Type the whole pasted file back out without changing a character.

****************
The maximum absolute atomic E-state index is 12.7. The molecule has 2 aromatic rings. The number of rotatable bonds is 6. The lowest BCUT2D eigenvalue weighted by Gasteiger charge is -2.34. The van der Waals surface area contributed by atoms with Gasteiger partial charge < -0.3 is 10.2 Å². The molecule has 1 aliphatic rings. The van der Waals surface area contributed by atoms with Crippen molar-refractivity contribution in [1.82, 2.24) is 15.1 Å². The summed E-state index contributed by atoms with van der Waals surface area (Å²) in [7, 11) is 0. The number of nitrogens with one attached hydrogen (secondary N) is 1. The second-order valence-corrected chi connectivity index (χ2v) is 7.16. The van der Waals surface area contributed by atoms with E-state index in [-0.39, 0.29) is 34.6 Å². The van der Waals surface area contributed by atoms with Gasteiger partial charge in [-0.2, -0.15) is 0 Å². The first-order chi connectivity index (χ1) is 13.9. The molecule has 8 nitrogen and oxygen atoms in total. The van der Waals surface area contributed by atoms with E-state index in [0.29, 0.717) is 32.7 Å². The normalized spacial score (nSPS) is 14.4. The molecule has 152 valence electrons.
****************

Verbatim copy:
The maximum absolute atomic E-state index is 12.7. The molecule has 2 aromatic rings. The number of rotatable bonds is 6. The lowest BCUT2D eigenvalue weighted by Gasteiger charge is -2.34. The van der Waals surface area contributed by atoms with Gasteiger partial charge < -0.3 is 10.2 Å². The molecule has 1 aliphatic rings. The van der Waals surface area contributed by atoms with Crippen molar-refractivity contribution in [1.82, 2.24) is 15.1 Å². The summed E-state index contributed by atoms with van der Waals surface area (Å²) in [7, 11) is 0. The number of nitrogens with one attached hydrogen (secondary N) is 1. The second-order valence-corrected chi connectivity index (χ2v) is 7.16. The van der Waals surface area contributed by atoms with E-state index in [-0.39, 0.29) is 34.6 Å². The van der Waals surface area contributed by atoms with Gasteiger partial charge in [-0.2, -0.15) is 0 Å². The first-order chi connectivity index (χ1) is 13.9. The molecule has 8 nitrogen and oxygen atoms in total. The van der Waals surface area contributed by atoms with E-state index in [0.29, 0.717) is 32.7 Å². The normalized spacial score (nSPS) is 14.4. The molecule has 152 valence electrons.